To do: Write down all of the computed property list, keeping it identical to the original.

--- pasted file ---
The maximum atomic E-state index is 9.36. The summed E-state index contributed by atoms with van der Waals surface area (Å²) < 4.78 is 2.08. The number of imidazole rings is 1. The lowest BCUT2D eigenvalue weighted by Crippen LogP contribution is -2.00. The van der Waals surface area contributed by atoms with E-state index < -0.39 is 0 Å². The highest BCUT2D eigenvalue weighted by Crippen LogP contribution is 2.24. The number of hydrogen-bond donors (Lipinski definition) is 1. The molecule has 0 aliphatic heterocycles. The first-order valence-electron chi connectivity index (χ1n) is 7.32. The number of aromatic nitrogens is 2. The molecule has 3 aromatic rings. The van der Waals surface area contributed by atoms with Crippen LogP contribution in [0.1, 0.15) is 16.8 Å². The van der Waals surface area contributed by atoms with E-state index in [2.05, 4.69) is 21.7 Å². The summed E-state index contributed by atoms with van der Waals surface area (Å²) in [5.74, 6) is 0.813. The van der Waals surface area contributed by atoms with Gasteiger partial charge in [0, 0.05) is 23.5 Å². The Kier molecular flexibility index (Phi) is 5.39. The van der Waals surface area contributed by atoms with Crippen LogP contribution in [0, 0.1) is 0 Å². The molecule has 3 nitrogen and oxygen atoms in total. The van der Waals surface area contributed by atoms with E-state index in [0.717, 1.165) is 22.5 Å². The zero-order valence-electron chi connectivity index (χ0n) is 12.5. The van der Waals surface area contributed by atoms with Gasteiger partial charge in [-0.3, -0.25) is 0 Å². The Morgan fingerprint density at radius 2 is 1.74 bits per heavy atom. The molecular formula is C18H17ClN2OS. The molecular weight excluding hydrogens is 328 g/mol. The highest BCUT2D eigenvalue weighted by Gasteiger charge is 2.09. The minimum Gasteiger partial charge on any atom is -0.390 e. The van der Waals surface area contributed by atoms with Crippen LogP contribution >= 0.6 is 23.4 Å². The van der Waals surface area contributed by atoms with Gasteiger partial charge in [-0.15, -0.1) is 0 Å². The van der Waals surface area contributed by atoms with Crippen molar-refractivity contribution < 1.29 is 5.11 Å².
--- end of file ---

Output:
The maximum atomic E-state index is 9.36. The summed E-state index contributed by atoms with van der Waals surface area (Å²) < 4.78 is 2.08. The number of imidazole rings is 1. The lowest BCUT2D eigenvalue weighted by Crippen LogP contribution is -2.00. The van der Waals surface area contributed by atoms with E-state index < -0.39 is 0 Å². The highest BCUT2D eigenvalue weighted by Crippen LogP contribution is 2.24. The number of hydrogen-bond donors (Lipinski definition) is 1. The molecule has 0 aliphatic heterocycles. The first-order valence-electron chi connectivity index (χ1n) is 7.32. The number of aromatic nitrogens is 2. The molecule has 3 aromatic rings. The van der Waals surface area contributed by atoms with Crippen LogP contribution in [0.1, 0.15) is 16.8 Å². The van der Waals surface area contributed by atoms with E-state index in [2.05, 4.69) is 21.7 Å². The summed E-state index contributed by atoms with van der Waals surface area (Å²) in [5.74, 6) is 0.813. The van der Waals surface area contributed by atoms with Gasteiger partial charge in [0, 0.05) is 23.5 Å². The Kier molecular flexibility index (Phi) is 5.39. The van der Waals surface area contributed by atoms with Crippen LogP contribution in [0, 0.1) is 0 Å². The molecule has 3 nitrogen and oxygen atoms in total. The van der Waals surface area contributed by atoms with E-state index in [0.717, 1.165) is 22.5 Å². The zero-order valence-electron chi connectivity index (χ0n) is 12.5. The van der Waals surface area contributed by atoms with Gasteiger partial charge in [-0.3, -0.25) is 0 Å². The Morgan fingerprint density at radius 2 is 1.74 bits per heavy atom. The molecular formula is C18H17ClN2OS. The molecular weight excluding hydrogens is 328 g/mol. The highest BCUT2D eigenvalue weighted by Gasteiger charge is 2.09. The minimum Gasteiger partial charge on any atom is -0.390 e. The van der Waals surface area contributed by atoms with Crippen LogP contribution >= 0.6 is 23.4 Å². The van der Waals surface area contributed by atoms with Gasteiger partial charge in [-0.15, -0.1) is 0 Å². The van der Waals surface area contributed by atoms with Crippen molar-refractivity contribution < 1.29 is 5.11 Å².